Clethrobius comes are large hairy elongate brown aphids. All adult viviparae and males are winged; the ovipara is wingless. The antennae are shorter than the body. The abdominal dorsum has pigmentation confined to marginal sclerites plus a few bands. There are also bands of light wax pulverulence on the abdomen. The siphunculi are short and truncate, and the cauda is knobbed. The mature winged viviparae are large, the body length being 4.1-4.4 mm.

In the literature the hairy birch aphid is recorded as being rare in the UK forming clusters on branches and twigs of Birch (Betula spp.), often where the new growth is dying back, or on twigs of Alder (Alnus spp.) overhanging streams. We have found it not uncommonly on birch in locations in Surrey, Hampshire, and East Sussex in the UK.

Sexual forms develop in October-November. The populations on alder are regarded by some as a separate species, Clethrobius giganteus, and attempts to transfer aphids from birch to alder have not succeeded. However, no consistent morphological differences have been found. The species occurs throughout Europe and across Asia to China, Korea and Japan.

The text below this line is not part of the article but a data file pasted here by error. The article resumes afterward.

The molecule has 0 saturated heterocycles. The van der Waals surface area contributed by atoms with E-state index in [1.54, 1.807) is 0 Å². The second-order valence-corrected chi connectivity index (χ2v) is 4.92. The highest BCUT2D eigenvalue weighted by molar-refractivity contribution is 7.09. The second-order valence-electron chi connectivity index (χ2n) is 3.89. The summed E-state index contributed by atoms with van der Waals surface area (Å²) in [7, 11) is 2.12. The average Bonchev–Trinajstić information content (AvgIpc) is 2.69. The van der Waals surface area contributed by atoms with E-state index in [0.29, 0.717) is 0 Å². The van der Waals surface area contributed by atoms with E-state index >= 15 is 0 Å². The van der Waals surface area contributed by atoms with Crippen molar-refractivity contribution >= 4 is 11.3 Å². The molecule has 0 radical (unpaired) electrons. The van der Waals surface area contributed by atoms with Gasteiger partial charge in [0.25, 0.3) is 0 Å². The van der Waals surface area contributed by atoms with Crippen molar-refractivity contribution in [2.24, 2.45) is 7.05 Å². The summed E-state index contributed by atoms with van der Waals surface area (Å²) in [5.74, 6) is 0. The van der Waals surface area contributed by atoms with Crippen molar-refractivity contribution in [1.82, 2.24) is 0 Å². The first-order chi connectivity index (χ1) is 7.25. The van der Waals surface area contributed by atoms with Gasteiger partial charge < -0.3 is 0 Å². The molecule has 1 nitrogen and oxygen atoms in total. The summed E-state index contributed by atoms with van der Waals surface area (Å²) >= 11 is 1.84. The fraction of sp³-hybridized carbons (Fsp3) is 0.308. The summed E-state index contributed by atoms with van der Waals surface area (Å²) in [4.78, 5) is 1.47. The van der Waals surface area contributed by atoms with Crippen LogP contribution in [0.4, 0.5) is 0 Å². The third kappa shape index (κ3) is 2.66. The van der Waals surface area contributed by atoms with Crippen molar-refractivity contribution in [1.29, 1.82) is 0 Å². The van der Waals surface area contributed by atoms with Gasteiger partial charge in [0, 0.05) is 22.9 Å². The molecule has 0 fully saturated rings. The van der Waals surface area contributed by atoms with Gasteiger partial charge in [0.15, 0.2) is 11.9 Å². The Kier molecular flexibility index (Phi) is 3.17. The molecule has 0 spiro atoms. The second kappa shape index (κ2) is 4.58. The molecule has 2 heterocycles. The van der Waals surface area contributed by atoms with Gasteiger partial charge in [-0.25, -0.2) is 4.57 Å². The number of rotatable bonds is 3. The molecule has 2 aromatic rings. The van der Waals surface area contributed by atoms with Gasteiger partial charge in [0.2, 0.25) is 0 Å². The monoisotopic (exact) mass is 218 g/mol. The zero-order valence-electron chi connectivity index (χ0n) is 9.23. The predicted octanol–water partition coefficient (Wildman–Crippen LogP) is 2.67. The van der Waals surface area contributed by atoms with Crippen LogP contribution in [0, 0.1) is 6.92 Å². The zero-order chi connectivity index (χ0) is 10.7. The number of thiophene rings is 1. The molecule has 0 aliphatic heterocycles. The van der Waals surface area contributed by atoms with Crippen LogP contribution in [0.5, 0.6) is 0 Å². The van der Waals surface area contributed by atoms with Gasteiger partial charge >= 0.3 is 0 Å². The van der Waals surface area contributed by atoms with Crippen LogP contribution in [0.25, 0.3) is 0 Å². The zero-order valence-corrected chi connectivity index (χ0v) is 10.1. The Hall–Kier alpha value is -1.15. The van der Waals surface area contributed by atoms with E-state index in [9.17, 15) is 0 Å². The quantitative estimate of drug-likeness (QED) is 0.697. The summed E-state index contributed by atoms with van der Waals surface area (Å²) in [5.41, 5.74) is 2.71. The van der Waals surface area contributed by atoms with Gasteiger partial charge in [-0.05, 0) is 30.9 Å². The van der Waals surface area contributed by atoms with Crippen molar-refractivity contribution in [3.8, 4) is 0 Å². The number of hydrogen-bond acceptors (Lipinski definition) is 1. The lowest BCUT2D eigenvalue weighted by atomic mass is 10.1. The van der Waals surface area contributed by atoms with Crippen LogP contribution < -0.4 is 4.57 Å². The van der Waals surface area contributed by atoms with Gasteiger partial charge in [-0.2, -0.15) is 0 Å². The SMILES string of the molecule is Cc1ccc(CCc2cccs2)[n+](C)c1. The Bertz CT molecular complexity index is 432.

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Monaphis antennata (Solitary birch aphid)

Adult winged forms are green, with very long thick antennae that are black except at the base. The terminal process of the antennae is nine times as long as the base of the last antennal segment. The siphunculi are very short with a flange. The cauda is tongue shaped and not constricted. The forewing has an elongate dark pterostigma . The body length of winged viviparae is 3.3-4.3 mm. Immatures are cryptic, and usually lie along the mid-ribs on the upper sides of leaves.

 

Monaphis antennata live solitarily on birch (Betula spp.). They migrate to the undersides of the leaves for the final moult. Sexual forms occur in September-October. They are found in Europe, eastward across Asia to Siberia, China and Japan.

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Hamamelistes betulinus (Birch blister aphid)